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    The TLT Center was created in 1997 through the merger of the former academic computing and media centers. One of the primary objectives of the TLT Center is to support the third component of the University’s Mobile Computing Program by providing special support to faculty in their use of technology in their teaching. This is done through targeted services as well as internal grant programs administered by the TLT Center. Seton Hall University’s TLT Center consists of the following teams:  The Instructional Design Team provides pedagogically sound support to faculty on the integration of technology into the curriculum. All of the TLT Center’s six instructional designers hold master’s degrees in instructional technology or a related field. Each instructional designer is matched with specific departments to be their principal liaison within the Department of Information Technology. In addition to the Instructional Designers, the ID team includes a Learning Systems Manager. Faculty are welcome to schedule appointments with their department’s liaison to discuss uses of technology, new ideas, professional development needs and available software. The ID team also schedules training and informational meetings with departments to focus on specific needs.  PC Support Services Team provides an all-inclusive technical support structure to all members of the University Community. PCSS is comprised of six areas that have a variety of different functions: o Technology Service Desk provides technical phone and email support to our entire community consisting of students, faculty, administration and staff, support is available 24/7/365. There are fulltime staff located at Seton Hall University and Blackboard (3rd party vendor) handles all of our telephone overflow, after hours, weekend and holiday support. o Remote Support provides technical support using remote tools to our entire community allowing for second level, expert help, without requiring the community member to be present. o Technical Services provides students, faculty, administrators, and staff computer hardware and software repairs and is staffed with seven fulltime PC Support Specialists. These specialists are responsible for completing warranty and non-warranty hardware repairs for SHU issued laptop and desktop computers, troubleshooting software issues, testing and installing computer applications, and providing computer support for all Seton Hall University initiatives and events. o Asset Management manages and assures accurate Mobile Computing laptop inventories by tracking, monitoring and reporting on these assets regularly. Responsibilities include defining asset tracking policies, establishing audit processes to ensure data integrity, acting as single point of contact for management on all asset issues, assisting technology refresh, and life cycle planning of the Mobile Computing Program. 12 | P a g e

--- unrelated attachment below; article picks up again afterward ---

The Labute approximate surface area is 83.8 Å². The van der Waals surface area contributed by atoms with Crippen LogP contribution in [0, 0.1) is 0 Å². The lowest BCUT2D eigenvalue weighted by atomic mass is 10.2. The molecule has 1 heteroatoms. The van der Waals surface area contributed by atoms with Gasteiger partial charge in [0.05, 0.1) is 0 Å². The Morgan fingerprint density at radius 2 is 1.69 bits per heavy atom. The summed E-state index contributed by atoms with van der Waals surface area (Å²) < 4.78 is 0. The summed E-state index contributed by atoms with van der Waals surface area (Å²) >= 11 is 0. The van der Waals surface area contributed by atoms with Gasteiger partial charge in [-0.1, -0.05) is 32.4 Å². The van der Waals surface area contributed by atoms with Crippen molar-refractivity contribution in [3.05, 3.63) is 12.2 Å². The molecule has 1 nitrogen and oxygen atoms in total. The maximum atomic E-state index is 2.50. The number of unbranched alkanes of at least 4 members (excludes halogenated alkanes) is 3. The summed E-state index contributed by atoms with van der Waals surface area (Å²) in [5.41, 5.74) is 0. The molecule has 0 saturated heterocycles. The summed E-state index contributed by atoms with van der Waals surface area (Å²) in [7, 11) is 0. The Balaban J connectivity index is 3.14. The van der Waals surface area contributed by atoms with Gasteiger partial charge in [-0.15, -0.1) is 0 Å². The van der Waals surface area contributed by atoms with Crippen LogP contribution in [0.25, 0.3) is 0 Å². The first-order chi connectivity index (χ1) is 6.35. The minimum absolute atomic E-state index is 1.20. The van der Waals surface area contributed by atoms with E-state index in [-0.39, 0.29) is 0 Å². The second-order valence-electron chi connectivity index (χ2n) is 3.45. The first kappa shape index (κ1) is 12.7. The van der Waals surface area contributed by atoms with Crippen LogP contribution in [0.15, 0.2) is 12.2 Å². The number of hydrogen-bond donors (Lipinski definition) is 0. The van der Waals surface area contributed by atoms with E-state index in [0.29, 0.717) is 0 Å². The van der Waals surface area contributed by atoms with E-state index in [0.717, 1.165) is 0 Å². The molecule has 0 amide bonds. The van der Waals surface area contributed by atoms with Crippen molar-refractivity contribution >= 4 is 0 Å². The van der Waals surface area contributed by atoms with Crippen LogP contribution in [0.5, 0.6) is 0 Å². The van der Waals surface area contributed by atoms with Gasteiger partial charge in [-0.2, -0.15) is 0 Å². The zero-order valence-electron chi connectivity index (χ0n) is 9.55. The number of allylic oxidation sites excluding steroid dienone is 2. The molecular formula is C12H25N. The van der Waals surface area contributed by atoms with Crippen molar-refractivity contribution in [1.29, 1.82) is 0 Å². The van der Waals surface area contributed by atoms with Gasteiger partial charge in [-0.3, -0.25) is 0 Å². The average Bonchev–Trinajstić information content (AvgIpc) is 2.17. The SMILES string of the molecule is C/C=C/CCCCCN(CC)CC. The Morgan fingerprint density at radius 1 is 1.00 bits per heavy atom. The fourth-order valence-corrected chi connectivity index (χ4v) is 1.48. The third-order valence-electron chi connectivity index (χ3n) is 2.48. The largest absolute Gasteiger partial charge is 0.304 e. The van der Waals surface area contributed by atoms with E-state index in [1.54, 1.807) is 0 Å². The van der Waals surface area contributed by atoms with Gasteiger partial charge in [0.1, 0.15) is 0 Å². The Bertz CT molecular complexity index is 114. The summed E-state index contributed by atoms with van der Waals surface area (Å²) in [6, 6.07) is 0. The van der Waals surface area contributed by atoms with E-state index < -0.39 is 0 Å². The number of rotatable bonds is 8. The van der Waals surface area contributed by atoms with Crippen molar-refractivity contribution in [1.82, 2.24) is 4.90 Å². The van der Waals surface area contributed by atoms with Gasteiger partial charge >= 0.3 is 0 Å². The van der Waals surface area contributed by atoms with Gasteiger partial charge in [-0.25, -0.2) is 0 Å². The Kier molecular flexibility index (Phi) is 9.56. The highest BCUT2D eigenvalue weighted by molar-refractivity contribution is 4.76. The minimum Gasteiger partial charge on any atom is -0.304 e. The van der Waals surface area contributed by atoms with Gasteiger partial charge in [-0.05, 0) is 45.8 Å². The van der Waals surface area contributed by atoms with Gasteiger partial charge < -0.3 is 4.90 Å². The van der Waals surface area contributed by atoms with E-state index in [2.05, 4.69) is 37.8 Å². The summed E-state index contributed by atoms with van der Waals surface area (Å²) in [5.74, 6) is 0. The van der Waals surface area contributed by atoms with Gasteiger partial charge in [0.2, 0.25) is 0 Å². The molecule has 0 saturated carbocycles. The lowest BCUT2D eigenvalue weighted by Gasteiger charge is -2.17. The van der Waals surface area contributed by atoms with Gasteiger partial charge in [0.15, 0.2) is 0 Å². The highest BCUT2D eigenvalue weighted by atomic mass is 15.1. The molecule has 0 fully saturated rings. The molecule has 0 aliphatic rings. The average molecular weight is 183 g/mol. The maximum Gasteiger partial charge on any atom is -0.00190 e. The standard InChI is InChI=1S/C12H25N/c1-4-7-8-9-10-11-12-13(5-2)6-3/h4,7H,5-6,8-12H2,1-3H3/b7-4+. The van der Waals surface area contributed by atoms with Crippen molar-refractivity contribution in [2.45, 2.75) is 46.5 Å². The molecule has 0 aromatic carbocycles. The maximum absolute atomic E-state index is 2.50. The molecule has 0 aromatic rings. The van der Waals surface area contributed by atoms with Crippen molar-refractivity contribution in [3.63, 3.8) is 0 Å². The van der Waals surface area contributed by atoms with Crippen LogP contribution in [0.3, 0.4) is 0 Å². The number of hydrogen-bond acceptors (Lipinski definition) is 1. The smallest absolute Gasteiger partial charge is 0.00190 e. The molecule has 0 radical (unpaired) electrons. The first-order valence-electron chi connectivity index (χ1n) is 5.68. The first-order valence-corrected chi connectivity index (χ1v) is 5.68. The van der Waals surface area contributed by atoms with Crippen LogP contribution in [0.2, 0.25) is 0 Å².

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    o Computer Labs Operations maintain, supports, and updates all computer labs and public printers on campus. Through the employment of 50 student technology assistants, the department is able to ensure that all lab devices, (computer desktops and adjoining peripherals, laptops and printers) are fully functional at all times as well as provide lab users with software and hardware support. The department also serves as a liaison between PCSS and other department managed computer labs. o Desktop Engineering provides 3rd tier application support to our entire community. This team is responsible for image creation, patch management and software package creation.  The Digital Media & Web Development Team supports faculty in the creation of digital materials for their courses, ranging from audio and video production, web development, programming, and digital and print media as well as being a cross-divisional team with Public Relations and Marketing, maintains, supports and updates the University's Web presence. The TLT Center has ten full time Digital Media & Web Development specialists.  The Classroom Support Team supports the audio-visual technology used by faculty in the classroom and our community at its events outside the classroom. All ninety-two general purpose classrooms at Seton Hall University have built-in audio and video projection systems and other technologies. The TLT Center has six full time media support specialists.  Computer Training Services provides training to faculty and students in the use of the University’s standard suite of software, including Microsoft Windows, Microsoft Office, Blackboard, and other standard tools. Computer Training Services has one full time technology trainer. Online/Hybrid Course Development The Teaching, Learning, and Technology Center (TLTC) supports all online course development initiatives for single courses as well as full programs. Courses are developed using the Quality Matters rubric which promotes and improves the quality of online education and student learning. In addition to course development, the TLT Center offers a variety of workshops focusing on best practices in course design, engagement strategies and tools. Working with Academic Affairs and supporting the University’s goal to increase graduate enrollment and geographic reach, the TLT Center has developed a long-term schedule to develop new online graduate courses and to redevelop existing online graduate programs to modernize and reinvigorate those programs. The TLT Center has also collaborated with Wiley for Online Program Management (OPM) to develop online and hybrid courses. Wiley Online Program Management Courses  Public Administration (9 courses)  Accounting (3 courses)  Master of Business Administration (9 courses)  Primary Care – Nursing (4 courses)  Acute Care – Nursing (4 courses) 13 | P a g e